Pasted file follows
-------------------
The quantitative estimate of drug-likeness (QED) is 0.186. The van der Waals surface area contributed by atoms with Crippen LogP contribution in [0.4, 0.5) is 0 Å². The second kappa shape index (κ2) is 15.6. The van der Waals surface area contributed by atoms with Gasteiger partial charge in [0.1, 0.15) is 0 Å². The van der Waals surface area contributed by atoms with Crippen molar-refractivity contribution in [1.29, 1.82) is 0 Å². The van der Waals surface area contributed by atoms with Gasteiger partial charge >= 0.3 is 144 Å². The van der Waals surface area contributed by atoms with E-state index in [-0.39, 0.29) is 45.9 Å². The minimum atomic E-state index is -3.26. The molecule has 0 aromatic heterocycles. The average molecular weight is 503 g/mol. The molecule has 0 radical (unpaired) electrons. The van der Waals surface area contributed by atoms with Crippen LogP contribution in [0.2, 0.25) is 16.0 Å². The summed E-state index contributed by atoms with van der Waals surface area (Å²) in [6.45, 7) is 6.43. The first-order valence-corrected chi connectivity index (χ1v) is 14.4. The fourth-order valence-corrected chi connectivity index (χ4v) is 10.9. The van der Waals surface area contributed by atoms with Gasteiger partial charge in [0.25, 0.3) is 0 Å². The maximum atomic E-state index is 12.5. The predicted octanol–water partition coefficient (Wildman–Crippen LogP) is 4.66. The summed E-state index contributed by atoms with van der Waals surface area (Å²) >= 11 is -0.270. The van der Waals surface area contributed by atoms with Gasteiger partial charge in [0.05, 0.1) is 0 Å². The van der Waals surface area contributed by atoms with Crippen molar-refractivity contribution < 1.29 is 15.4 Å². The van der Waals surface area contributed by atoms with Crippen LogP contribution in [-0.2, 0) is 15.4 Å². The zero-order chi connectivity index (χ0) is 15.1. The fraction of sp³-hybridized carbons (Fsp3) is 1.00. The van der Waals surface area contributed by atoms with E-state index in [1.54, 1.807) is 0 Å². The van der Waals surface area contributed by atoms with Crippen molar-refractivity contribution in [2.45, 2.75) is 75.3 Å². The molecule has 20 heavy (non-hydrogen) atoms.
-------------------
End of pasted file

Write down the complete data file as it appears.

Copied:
The quantitative estimate of drug-likeness (QED) is 0.186. The van der Waals surface area contributed by atoms with Crippen LogP contribution in [0.4, 0.5) is 0 Å². The second kappa shape index (κ2) is 15.6. The van der Waals surface area contributed by atoms with Gasteiger partial charge in [0.1, 0.15) is 0 Å². The van der Waals surface area contributed by atoms with Crippen molar-refractivity contribution in [1.29, 1.82) is 0 Å². The van der Waals surface area contributed by atoms with Gasteiger partial charge >= 0.3 is 144 Å². The van der Waals surface area contributed by atoms with E-state index in [-0.39, 0.29) is 45.9 Å². The minimum atomic E-state index is -3.26. The molecule has 0 aromatic heterocycles. The average molecular weight is 503 g/mol. The molecule has 0 radical (unpaired) electrons. The van der Waals surface area contributed by atoms with Crippen LogP contribution in [0.2, 0.25) is 16.0 Å². The summed E-state index contributed by atoms with van der Waals surface area (Å²) in [6.45, 7) is 6.43. The first-order valence-corrected chi connectivity index (χ1v) is 14.4. The fourth-order valence-corrected chi connectivity index (χ4v) is 10.9. The van der Waals surface area contributed by atoms with Gasteiger partial charge in [0.25, 0.3) is 0 Å². The maximum atomic E-state index is 12.5. The predicted octanol–water partition coefficient (Wildman–Crippen LogP) is 4.66. The summed E-state index contributed by atoms with van der Waals surface area (Å²) >= 11 is -0.270. The van der Waals surface area contributed by atoms with Gasteiger partial charge in [0.05, 0.1) is 0 Å². The van der Waals surface area contributed by atoms with Crippen molar-refractivity contribution < 1.29 is 15.4 Å². The van der Waals surface area contributed by atoms with Crippen LogP contribution in [-0.2, 0) is 15.4 Å². The zero-order chi connectivity index (χ0) is 15.1. The fraction of sp³-hybridized carbons (Fsp3) is 1.00. The van der Waals surface area contributed by atoms with E-state index in [1.54, 1.807) is 0 Å². The van der Waals surface area contributed by atoms with Crippen molar-refractivity contribution in [2.45, 2.75) is 75.3 Å². The molecule has 20 heavy (non-hydrogen) atoms.